Cancer, autoimmunity and COVID-19

Using Imaging Mass Cytometry to define the diversity within cell response

An approach that combines molecular biology, immunology and cell biology tools to uniquely contribute to our understanding of cancer and other diseases

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Yongpan Yan, PhD, co-founded Beijing Gencode Diagnostics Laboratory with the goal of developing a platform and tools to revolutionize the study of cancer immunity. With a background in cancer research and a focus on cell biology and bioinformatics, Yan directed an approach that combines molecular biology and immunology with cell biology tools that could uniquely contribute to our understanding of cancer and other diseases.

Building an effective pipeline

Yan believes that in order to answer difficult questions about cancer immunity and immune response to any disease, we must go back to fundamentals. He and his colleagues designed their research process to focus on events at the cellular level.

How can we better stratify immune cells across subtypes and between different diseases? What combination of cell behavior and cell type can help drive research and clinical decisions? Why start with biomarker studies and patient stratification when we have more to learn about cell function?

“For example, only a few patients can benefit from a PD-1 treatment. Why not more, and what can we do to benefit more?” Yan asked. “Instead of trying to solve this question from a molecular biology point of view, running NGS and trying to measure the tumor microenvironment with expensive single-cell RNA-seq, I think cell biology is the key to more successful immunotherapy and understanding autoimmunity.”

Following this approach, the company integrates three disciplines to gain comprehensive insight into cell function and interactions within an environment: a molecular biology lab, an immunology lab and a clinical pathology lab. Coordination among the labs makes it possible to generally focus on cell behavior in disease discovery and then conduct a deep dive into specific questions that arise.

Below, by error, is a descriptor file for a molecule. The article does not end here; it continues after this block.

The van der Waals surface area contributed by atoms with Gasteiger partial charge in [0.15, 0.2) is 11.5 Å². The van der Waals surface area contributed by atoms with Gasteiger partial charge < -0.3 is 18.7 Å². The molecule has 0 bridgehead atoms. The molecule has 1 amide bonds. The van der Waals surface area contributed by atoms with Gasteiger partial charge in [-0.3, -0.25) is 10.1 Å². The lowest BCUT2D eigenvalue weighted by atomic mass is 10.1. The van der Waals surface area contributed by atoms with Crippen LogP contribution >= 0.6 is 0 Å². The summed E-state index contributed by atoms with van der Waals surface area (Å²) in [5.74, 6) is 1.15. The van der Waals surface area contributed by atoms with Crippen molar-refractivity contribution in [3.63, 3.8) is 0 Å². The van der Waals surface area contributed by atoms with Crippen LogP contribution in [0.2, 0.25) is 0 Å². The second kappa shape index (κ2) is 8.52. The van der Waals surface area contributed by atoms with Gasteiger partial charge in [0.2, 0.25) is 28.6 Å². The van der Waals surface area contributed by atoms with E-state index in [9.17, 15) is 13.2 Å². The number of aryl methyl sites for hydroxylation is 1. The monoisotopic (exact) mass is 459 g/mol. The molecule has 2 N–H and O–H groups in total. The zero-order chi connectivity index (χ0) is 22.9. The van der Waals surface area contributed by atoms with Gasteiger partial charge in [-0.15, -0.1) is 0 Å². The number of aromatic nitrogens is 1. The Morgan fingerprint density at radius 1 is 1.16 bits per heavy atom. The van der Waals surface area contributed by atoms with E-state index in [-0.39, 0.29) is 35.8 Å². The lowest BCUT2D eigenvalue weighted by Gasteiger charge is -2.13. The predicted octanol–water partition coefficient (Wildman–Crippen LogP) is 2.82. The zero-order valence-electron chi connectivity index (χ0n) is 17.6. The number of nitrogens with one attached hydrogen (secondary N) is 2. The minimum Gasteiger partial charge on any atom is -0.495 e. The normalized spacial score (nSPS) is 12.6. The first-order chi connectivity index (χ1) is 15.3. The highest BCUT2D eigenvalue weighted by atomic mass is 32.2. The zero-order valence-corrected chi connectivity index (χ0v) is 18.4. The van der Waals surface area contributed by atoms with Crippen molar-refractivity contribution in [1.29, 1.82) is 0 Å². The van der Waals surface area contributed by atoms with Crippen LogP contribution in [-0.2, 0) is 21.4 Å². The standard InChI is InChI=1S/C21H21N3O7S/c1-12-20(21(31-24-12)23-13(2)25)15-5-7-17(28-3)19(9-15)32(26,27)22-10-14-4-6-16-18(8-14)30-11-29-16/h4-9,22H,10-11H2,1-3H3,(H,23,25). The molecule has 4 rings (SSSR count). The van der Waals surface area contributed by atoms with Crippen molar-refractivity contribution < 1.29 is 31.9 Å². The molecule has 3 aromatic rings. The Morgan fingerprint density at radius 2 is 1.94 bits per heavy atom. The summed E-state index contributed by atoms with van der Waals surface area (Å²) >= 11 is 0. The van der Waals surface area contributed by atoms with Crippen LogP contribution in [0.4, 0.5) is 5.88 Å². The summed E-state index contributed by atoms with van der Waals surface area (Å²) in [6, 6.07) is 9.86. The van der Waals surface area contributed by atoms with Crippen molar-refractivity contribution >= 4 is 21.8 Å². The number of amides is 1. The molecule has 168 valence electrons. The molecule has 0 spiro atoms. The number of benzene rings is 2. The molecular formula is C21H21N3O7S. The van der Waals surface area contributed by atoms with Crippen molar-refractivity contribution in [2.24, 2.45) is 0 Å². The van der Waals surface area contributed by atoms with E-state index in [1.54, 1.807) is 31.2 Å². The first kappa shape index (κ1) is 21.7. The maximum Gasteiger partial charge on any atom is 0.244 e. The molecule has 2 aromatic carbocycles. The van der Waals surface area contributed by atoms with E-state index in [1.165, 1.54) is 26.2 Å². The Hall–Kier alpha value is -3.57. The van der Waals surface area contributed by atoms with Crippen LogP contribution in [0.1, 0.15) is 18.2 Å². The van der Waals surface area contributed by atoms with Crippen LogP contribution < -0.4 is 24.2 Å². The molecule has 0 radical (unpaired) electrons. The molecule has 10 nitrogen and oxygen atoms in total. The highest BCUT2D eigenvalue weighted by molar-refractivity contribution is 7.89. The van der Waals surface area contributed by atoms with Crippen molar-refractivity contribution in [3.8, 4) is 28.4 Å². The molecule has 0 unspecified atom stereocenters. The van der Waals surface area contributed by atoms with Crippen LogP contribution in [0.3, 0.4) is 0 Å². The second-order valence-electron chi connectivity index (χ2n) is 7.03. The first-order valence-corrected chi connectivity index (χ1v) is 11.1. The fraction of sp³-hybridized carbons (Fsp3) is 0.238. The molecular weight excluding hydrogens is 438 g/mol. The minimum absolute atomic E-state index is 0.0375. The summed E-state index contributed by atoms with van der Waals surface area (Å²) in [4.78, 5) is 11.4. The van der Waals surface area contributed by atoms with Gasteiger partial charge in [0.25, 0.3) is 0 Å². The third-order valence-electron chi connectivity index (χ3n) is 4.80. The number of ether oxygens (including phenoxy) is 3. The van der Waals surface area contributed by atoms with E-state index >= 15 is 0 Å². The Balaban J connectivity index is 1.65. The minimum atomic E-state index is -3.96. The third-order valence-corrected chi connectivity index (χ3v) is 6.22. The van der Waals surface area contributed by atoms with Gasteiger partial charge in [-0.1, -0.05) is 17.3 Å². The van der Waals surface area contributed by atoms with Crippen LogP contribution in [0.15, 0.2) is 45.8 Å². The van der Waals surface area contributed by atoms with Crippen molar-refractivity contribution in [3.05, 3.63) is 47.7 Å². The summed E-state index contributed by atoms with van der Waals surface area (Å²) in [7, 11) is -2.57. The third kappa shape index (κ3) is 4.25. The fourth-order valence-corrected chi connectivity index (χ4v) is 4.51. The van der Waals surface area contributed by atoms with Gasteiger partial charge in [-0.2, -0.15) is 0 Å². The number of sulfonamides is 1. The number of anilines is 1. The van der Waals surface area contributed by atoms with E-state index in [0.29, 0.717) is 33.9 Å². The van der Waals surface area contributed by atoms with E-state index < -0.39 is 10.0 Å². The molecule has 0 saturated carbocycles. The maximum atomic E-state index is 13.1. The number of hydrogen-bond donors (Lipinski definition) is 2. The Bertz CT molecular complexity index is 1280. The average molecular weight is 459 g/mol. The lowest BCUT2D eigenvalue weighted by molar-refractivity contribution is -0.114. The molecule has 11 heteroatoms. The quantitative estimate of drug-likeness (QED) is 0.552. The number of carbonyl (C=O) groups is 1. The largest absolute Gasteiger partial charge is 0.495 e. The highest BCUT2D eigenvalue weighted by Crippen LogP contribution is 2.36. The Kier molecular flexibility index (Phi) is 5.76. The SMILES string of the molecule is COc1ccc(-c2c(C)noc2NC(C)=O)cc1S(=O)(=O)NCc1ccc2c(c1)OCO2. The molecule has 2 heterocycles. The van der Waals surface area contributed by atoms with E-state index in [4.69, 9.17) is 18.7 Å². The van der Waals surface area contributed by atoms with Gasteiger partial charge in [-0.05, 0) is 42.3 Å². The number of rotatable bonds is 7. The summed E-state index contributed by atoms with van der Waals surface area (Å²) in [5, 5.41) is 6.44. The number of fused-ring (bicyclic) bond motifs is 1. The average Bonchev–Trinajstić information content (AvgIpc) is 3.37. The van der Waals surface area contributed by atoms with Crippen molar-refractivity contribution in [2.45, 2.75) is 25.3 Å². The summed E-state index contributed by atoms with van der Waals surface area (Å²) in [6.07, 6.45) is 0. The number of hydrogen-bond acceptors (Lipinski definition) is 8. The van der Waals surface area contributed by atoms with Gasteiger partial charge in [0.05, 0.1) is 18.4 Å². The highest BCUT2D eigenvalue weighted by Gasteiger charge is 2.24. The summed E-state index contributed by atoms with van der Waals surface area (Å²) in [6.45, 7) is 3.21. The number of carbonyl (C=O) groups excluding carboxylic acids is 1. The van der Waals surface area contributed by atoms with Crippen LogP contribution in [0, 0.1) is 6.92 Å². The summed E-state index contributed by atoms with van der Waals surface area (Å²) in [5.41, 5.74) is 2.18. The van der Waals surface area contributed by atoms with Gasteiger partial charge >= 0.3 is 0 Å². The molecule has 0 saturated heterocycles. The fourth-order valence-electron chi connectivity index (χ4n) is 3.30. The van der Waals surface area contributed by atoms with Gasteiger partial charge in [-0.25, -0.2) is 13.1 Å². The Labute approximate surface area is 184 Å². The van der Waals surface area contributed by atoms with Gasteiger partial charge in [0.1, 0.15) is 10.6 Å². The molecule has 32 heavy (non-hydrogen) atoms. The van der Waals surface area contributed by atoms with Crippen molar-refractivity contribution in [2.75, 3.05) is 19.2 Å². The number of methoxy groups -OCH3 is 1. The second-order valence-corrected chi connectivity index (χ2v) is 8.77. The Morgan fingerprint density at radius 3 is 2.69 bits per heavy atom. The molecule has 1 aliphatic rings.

“We integrate Imaging Mass Cytometry™ (IMC™) into our immunology technology platform, using IMC and CyTOF® systems along with cell culture and flow cytometry,” Yan adds. “We can then also use IMC for pathology studies quality controlled with H&E and IHC. Blending all of these technologies really helps validate the results.”

The team can take advantage of remote analysis with expert pathologists using IMC, providing services for analyzing pathology slides to various studies in the area. Yan notes that since pathologists offer a unique skill set, their inclusion is important to allow thorough examination and provide proper guidance.

Yan finds this organic combination across the teams has helped create a strong relationship that enables the group to better generate profound solutions.

"For example, only a few patients can benefit from a PD-1 treatment. Why not more, and what can we do to benefit more?”

A valuable resource on tumor microenvironment heterogeneity